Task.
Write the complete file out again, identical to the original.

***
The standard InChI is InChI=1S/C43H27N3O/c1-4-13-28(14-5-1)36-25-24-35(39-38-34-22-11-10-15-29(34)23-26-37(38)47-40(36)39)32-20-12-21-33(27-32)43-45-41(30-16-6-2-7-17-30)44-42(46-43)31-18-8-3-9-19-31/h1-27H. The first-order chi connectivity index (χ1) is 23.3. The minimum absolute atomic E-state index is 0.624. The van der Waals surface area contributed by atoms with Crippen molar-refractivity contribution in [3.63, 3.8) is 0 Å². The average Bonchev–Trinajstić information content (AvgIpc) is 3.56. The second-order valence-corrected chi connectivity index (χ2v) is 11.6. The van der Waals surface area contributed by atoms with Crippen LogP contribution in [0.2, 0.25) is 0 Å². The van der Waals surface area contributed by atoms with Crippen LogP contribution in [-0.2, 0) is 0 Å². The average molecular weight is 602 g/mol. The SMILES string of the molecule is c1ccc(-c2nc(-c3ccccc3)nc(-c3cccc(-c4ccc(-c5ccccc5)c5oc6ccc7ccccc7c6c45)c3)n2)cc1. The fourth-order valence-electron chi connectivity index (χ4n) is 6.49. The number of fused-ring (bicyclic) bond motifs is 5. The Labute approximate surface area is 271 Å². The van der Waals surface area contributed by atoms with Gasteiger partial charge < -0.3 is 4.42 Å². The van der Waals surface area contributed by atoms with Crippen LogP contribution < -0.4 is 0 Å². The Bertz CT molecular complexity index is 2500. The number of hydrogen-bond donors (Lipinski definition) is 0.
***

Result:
The standard InChI is InChI=1S/C43H27N3O/c1-4-13-28(14-5-1)36-25-24-35(39-38-34-22-11-10-15-29(34)23-26-37(38)47-40(36)39)32-20-12-21-33(27-32)43-45-41(30-16-6-2-7-17-30)44-42(46-43)31-18-8-3-9-19-31/h1-27H. The first-order chi connectivity index (χ1) is 23.3. The minimum absolute atomic E-state index is 0.624. The van der Waals surface area contributed by atoms with Crippen molar-refractivity contribution in [3.63, 3.8) is 0 Å². The average Bonchev–Trinajstić information content (AvgIpc) is 3.56. The second-order valence-corrected chi connectivity index (χ2v) is 11.6. The van der Waals surface area contributed by atoms with Crippen LogP contribution in [0.2, 0.25) is 0 Å². The van der Waals surface area contributed by atoms with Crippen LogP contribution in [-0.2, 0) is 0 Å². The average molecular weight is 602 g/mol. The SMILES string of the molecule is c1ccc(-c2nc(-c3ccccc3)nc(-c3cccc(-c4ccc(-c5ccccc5)c5oc6ccc7ccccc7c6c45)c3)n2)cc1. The fourth-order valence-electron chi connectivity index (χ4n) is 6.49. The number of fused-ring (bicyclic) bond motifs is 5. The Labute approximate surface area is 271 Å². The van der Waals surface area contributed by atoms with Gasteiger partial charge < -0.3 is 4.42 Å². The van der Waals surface area contributed by atoms with Crippen LogP contribution < -0.4 is 0 Å². The Bertz CT molecular complexity index is 2500. The number of hydrogen-bond donors (Lipinski definition) is 0.